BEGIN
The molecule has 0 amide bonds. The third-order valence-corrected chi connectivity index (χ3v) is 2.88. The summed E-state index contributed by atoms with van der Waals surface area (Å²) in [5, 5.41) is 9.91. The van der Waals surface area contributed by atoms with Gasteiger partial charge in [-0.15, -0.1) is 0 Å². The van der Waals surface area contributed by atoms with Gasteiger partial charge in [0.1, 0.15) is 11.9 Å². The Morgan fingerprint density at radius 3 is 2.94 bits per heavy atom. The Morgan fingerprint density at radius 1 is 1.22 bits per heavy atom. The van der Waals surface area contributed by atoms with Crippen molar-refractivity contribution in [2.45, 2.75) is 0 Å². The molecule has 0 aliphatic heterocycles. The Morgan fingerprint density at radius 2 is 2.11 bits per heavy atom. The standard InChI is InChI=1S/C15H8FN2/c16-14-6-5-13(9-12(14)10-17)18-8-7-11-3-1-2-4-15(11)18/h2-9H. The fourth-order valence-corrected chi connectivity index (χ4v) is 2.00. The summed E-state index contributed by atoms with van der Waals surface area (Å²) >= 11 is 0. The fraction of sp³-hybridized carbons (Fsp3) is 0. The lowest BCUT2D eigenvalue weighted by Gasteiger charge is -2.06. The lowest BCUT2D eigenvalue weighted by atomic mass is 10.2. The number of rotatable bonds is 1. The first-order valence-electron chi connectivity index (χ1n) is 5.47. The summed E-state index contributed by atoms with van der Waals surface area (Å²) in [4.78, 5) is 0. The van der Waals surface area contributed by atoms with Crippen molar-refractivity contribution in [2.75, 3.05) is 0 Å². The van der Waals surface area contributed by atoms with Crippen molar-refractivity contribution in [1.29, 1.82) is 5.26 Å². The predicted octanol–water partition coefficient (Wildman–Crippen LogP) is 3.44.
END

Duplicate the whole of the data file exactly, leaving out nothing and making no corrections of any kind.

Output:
The molecule has 0 amide bonds. The third-order valence-corrected chi connectivity index (χ3v) is 2.88. The summed E-state index contributed by atoms with van der Waals surface area (Å²) in [5, 5.41) is 9.91. The van der Waals surface area contributed by atoms with Gasteiger partial charge in [-0.15, -0.1) is 0 Å². The van der Waals surface area contributed by atoms with Gasteiger partial charge in [0.1, 0.15) is 11.9 Å². The Morgan fingerprint density at radius 3 is 2.94 bits per heavy atom. The Morgan fingerprint density at radius 1 is 1.22 bits per heavy atom. The van der Waals surface area contributed by atoms with Crippen molar-refractivity contribution in [2.45, 2.75) is 0 Å². The molecule has 0 aliphatic heterocycles. The Morgan fingerprint density at radius 2 is 2.11 bits per heavy atom. The standard InChI is InChI=1S/C15H8FN2/c16-14-6-5-13(9-12(14)10-17)18-8-7-11-3-1-2-4-15(11)18/h2-9H. The fourth-order valence-corrected chi connectivity index (χ4v) is 2.00. The summed E-state index contributed by atoms with van der Waals surface area (Å²) >= 11 is 0. The fraction of sp³-hybridized carbons (Fsp3) is 0. The lowest BCUT2D eigenvalue weighted by Gasteiger charge is -2.06. The lowest BCUT2D eigenvalue weighted by atomic mass is 10.2. The number of rotatable bonds is 1. The first-order valence-electron chi connectivity index (χ1n) is 5.47. The summed E-state index contributed by atoms with van der Waals surface area (Å²) in [4.78, 5) is 0. The van der Waals surface area contributed by atoms with Crippen molar-refractivity contribution in [2.75, 3.05) is 0 Å². The van der Waals surface area contributed by atoms with Crippen molar-refractivity contribution in [1.29, 1.82) is 5.26 Å². The predicted octanol–water partition coefficient (Wildman–Crippen LogP) is 3.44.